Sanders proposes new amendment
NEAL P. GOSWAMI
BENNINGTON -- Vermont independent Sen. Bernie Sanders has introduced a constitutional amendment that would overturn a Supreme Court decisionthat granted corporations the same First Amendment rights as individuals.
Sanders said hisSaving American Democracy Amendment would ensure that corporations are not entitled to the same constitutional rights as people, and that corporations can be regulated by Congress and state legislatures. He said his proposed amendment also includes a ban on corporate campaign donations to candidates.
"I do not do this lightly, nor have I ever done something like this before. The U.S. Constitution is an extraordinary document, which has served our country well for over 200 years. And, in my view, it should not be amended often. But, in light of the disastrous Supreme Court’s 5-4 decision in the CitizensUnited case, I see no alternative but a constitutionalamendment," Sanders said Thursday on the Senate floor.
In January 2010, the U.S. Supreme Court ruled 5 to 4 in Citizens United vs. the Federal Elections Commission that corporations have the same First Amendment free speech rights as people. The ruling allows for "unrestricted and secret campaign spending by corporations on U.S. elections," according to Sanders.
"Corporations can go right into their treasuries," Sanders said in a telephone interview. "Very few people think that that is what democracy is about. This undermines all of the campaign finance law that we have tried to establish over the years."
The amendment is the Senate version of a constitutional amendment previously introduced in the House by Rep. Ted Deutch, D-Fla.
"The dominance of corporations in Washington has imperiled the economic security of the American people and left our citizens profoundly disenchanted with our democracy," Deutch said in a statement released by Sanders’ office. "I look forward to working with Sen. Sanders to save American democracy by banning all corporate spending in our elections and cracking down on secret front groups using anonymous corporate cash to undermine the public interest."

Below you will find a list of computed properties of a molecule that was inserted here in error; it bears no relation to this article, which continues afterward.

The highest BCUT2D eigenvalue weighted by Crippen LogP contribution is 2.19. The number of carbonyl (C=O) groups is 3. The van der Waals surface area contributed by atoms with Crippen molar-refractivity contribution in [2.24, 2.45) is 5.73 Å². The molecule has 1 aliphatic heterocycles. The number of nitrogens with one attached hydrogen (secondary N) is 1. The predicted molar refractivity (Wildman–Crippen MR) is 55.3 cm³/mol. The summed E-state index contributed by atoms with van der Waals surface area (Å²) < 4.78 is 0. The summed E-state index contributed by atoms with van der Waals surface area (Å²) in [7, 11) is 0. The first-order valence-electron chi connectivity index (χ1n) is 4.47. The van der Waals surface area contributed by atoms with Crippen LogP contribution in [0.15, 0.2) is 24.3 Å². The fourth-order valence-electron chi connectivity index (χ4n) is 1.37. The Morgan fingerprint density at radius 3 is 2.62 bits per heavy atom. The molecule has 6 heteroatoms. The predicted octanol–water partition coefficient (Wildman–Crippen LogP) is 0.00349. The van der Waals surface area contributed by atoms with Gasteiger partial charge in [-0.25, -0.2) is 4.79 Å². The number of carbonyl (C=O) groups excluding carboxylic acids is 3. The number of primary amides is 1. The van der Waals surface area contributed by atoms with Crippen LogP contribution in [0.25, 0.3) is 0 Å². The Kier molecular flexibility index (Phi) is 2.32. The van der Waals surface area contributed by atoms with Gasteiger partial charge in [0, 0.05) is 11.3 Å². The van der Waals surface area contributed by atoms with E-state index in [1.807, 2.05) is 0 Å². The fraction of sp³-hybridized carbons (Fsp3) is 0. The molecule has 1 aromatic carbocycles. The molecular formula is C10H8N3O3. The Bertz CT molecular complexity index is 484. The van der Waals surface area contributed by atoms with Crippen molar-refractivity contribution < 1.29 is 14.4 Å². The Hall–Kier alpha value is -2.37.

A constitutional amendment must be approved by a two-thirds majority in both the House and Senate. It is then considered by the states. At least three-fourths of the states must ratify to amend the Constitution.
Will the amendment pass the Senate any time soon? "The answer is no," Sanders said. "But you have to put your stake down in the ground and say, ‘This is what I believe,’ and you’ve got to rally the American people."
Fellow Vermont Sen. Patrick Leahy, the Democratic chairman of the Judiciary Committee, is also skeptical of passage. Spokesman David Carle said Leahy has held hearings on the "corrosive impact" of the Supreme Court’s decision and co-sponsored legislation to negate it. Legislative action was filibustered by Republicans, though, and likely to happen again, Carle said.
"He strongly believes it was wrongly decided and speaks out about it often. He is an original cosponsor of the DISCLOSE Act, the proposed statutory fix. When he and others tried to pass the DISCLOSE Act, Republicans filibustered it. Of course, that suggests that the likelihood of garnering the supermajority needed for a constitutional amendment is far beyond reach in the current Congress," Carle said.
Leahy believes the case, which has been an issue in the Occupy movement across the country, will play a role in next year’s presidential election because of "growing awareness among the American people," Carle said.
Alaska Democratic Sen. Mark Begich is a co-sponsor.
Contact Neal P. Goswami at firstname.lastname@example.org.
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